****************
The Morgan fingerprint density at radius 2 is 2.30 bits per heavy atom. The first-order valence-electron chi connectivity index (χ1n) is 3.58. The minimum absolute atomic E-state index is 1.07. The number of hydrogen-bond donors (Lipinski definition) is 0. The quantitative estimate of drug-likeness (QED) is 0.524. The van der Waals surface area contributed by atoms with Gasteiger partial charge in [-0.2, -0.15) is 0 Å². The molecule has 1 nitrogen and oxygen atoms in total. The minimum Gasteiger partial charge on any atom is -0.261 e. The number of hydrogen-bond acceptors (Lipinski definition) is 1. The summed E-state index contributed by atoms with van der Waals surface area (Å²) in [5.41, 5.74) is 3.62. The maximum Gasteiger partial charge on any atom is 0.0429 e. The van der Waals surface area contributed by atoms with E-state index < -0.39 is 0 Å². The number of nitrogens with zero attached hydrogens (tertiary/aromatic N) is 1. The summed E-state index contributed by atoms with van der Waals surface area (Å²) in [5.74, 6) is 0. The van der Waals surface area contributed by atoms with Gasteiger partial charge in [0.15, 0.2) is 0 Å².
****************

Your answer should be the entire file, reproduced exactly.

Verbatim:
The Morgan fingerprint density at radius 2 is 2.30 bits per heavy atom. The first-order valence-electron chi connectivity index (χ1n) is 3.58. The minimum absolute atomic E-state index is 1.07. The number of hydrogen-bond donors (Lipinski definition) is 0. The quantitative estimate of drug-likeness (QED) is 0.524. The van der Waals surface area contributed by atoms with Gasteiger partial charge in [-0.2, -0.15) is 0 Å². The molecule has 1 nitrogen and oxygen atoms in total. The minimum Gasteiger partial charge on any atom is -0.261 e. The number of hydrogen-bond acceptors (Lipinski definition) is 1. The summed E-state index contributed by atoms with van der Waals surface area (Å²) in [5.41, 5.74) is 3.62. The maximum Gasteiger partial charge on any atom is 0.0429 e. The van der Waals surface area contributed by atoms with E-state index < -0.39 is 0 Å². The number of nitrogens with zero attached hydrogens (tertiary/aromatic N) is 1. The summed E-state index contributed by atoms with van der Waals surface area (Å²) in [5.74, 6) is 0. The van der Waals surface area contributed by atoms with Gasteiger partial charge in [0.15, 0.2) is 0 Å².